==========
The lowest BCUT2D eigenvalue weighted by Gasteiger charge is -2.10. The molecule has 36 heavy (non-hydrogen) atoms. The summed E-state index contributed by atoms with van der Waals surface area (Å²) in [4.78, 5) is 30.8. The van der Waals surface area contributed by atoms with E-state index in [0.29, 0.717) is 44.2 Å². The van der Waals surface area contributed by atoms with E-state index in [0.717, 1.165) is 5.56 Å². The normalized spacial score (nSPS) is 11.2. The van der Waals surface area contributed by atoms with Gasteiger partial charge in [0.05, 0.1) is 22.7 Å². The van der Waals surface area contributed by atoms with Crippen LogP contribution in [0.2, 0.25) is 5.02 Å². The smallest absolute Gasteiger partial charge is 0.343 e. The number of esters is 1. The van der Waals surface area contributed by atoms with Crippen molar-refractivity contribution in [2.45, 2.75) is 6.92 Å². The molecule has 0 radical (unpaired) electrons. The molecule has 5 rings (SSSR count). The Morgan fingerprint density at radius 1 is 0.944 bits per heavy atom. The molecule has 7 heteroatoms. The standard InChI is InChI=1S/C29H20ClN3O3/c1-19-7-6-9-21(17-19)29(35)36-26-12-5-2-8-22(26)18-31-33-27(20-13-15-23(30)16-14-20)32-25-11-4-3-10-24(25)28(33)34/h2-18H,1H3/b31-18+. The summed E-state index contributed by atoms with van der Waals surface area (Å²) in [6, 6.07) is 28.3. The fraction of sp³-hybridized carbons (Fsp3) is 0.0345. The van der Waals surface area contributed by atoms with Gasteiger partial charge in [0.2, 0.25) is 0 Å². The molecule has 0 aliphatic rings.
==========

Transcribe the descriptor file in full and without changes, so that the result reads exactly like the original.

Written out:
The lowest BCUT2D eigenvalue weighted by Gasteiger charge is -2.10. The molecule has 36 heavy (non-hydrogen) atoms. The summed E-state index contributed by atoms with van der Waals surface area (Å²) in [4.78, 5) is 30.8. The van der Waals surface area contributed by atoms with E-state index in [0.29, 0.717) is 44.2 Å². The van der Waals surface area contributed by atoms with E-state index in [0.717, 1.165) is 5.56 Å². The normalized spacial score (nSPS) is 11.2. The van der Waals surface area contributed by atoms with Gasteiger partial charge in [0.05, 0.1) is 22.7 Å². The van der Waals surface area contributed by atoms with Crippen LogP contribution in [0.2, 0.25) is 5.02 Å². The smallest absolute Gasteiger partial charge is 0.343 e. The number of esters is 1. The van der Waals surface area contributed by atoms with Crippen molar-refractivity contribution in [2.45, 2.75) is 6.92 Å². The molecule has 0 radical (unpaired) electrons. The molecule has 5 rings (SSSR count). The Morgan fingerprint density at radius 1 is 0.944 bits per heavy atom. The molecule has 7 heteroatoms. The standard InChI is InChI=1S/C29H20ClN3O3/c1-19-7-6-9-21(17-19)29(35)36-26-12-5-2-8-22(26)18-31-33-27(20-13-15-23(30)16-14-20)32-25-11-4-3-10-24(25)28(33)34/h2-18H,1H3/b31-18+. The summed E-state index contributed by atoms with van der Waals surface area (Å²) in [6, 6.07) is 28.3. The fraction of sp³-hybridized carbons (Fsp3) is 0.0345. The van der Waals surface area contributed by atoms with Gasteiger partial charge in [0.2, 0.25) is 0 Å². The molecule has 0 aliphatic rings.